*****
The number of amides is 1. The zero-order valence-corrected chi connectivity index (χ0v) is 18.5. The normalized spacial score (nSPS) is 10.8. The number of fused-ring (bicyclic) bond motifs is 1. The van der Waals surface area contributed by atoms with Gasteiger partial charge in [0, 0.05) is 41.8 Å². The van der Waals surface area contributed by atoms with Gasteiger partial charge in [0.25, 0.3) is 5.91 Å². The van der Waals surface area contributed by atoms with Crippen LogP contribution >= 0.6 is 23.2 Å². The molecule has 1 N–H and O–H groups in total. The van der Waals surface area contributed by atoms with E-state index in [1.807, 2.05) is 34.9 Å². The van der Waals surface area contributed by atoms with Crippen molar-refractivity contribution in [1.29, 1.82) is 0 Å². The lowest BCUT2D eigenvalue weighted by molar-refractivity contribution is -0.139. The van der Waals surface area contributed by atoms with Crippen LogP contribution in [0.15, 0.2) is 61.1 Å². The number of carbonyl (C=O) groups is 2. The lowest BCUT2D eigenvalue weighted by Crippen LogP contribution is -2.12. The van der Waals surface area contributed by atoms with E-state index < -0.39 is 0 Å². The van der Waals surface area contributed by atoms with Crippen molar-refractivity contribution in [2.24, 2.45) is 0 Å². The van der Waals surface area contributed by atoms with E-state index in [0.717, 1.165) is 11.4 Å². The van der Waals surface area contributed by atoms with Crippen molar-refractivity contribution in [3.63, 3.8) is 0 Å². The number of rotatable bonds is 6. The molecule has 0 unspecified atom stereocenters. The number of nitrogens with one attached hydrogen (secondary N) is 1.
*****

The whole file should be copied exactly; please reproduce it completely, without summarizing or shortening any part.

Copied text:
The number of amides is 1. The zero-order valence-corrected chi connectivity index (χ0v) is 18.5. The normalized spacial score (nSPS) is 10.8. The number of fused-ring (bicyclic) bond motifs is 1. The van der Waals surface area contributed by atoms with Gasteiger partial charge in [0, 0.05) is 41.8 Å². The van der Waals surface area contributed by atoms with Gasteiger partial charge in [0.25, 0.3) is 5.91 Å². The van der Waals surface area contributed by atoms with Crippen LogP contribution >= 0.6 is 23.2 Å². The molecule has 1 N–H and O–H groups in total. The van der Waals surface area contributed by atoms with E-state index in [1.807, 2.05) is 34.9 Å². The van der Waals surface area contributed by atoms with Crippen molar-refractivity contribution in [1.29, 1.82) is 0 Å². The lowest BCUT2D eigenvalue weighted by molar-refractivity contribution is -0.139. The van der Waals surface area contributed by atoms with Crippen LogP contribution in [0.15, 0.2) is 61.1 Å². The number of carbonyl (C=O) groups is 2. The lowest BCUT2D eigenvalue weighted by Crippen LogP contribution is -2.12. The van der Waals surface area contributed by atoms with E-state index < -0.39 is 0 Å². The van der Waals surface area contributed by atoms with Crippen molar-refractivity contribution in [2.24, 2.45) is 0 Å². The van der Waals surface area contributed by atoms with E-state index in [0.717, 1.165) is 11.4 Å². The van der Waals surface area contributed by atoms with Crippen molar-refractivity contribution in [3.63, 3.8) is 0 Å². The number of rotatable bonds is 6. The molecule has 0 unspecified atom stereocenters. The number of nitrogens with one attached hydrogen (secondary N) is 1.